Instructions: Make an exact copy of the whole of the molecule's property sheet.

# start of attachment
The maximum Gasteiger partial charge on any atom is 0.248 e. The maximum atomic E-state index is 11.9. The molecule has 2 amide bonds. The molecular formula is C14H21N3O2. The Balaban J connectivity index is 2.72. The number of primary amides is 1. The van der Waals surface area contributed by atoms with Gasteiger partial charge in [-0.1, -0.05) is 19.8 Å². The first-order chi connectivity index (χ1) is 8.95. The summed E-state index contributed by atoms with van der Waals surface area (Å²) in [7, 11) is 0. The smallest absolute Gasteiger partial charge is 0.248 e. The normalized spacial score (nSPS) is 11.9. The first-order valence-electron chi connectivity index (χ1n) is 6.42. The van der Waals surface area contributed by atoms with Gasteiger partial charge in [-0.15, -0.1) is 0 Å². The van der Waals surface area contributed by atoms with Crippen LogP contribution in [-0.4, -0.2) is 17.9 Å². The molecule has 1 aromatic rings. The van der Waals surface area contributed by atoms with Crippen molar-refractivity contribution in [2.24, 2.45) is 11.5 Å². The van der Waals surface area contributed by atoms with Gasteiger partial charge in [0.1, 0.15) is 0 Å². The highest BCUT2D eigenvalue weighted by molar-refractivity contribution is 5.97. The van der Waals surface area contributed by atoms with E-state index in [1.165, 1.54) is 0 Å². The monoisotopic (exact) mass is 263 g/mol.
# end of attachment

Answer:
The maximum Gasteiger partial charge on any atom is 0.248 e. The maximum atomic E-state index is 11.9. The molecule has 2 amide bonds. The molecular formula is C14H21N3O2. The Balaban J connectivity index is 2.72. The number of primary amides is 1. The van der Waals surface area contributed by atoms with Gasteiger partial charge in [-0.1, -0.05) is 19.8 Å². The first-order chi connectivity index (χ1) is 8.95. The summed E-state index contributed by atoms with van der Waals surface area (Å²) in [7, 11) is 0. The smallest absolute Gasteiger partial charge is 0.248 e. The normalized spacial score (nSPS) is 11.9. The first-order valence-electron chi connectivity index (χ1n) is 6.42. The van der Waals surface area contributed by atoms with Gasteiger partial charge in [-0.15, -0.1) is 0 Å². The van der Waals surface area contributed by atoms with Crippen LogP contribution in [-0.4, -0.2) is 17.9 Å². The molecule has 1 aromatic rings. The van der Waals surface area contributed by atoms with Crippen molar-refractivity contribution in [2.24, 2.45) is 11.5 Å². The van der Waals surface area contributed by atoms with Gasteiger partial charge in [0.1, 0.15) is 0 Å². The highest BCUT2D eigenvalue weighted by molar-refractivity contribution is 5.97. The van der Waals surface area contributed by atoms with E-state index in [1.165, 1.54) is 0 Å². The monoisotopic (exact) mass is 263 g/mol.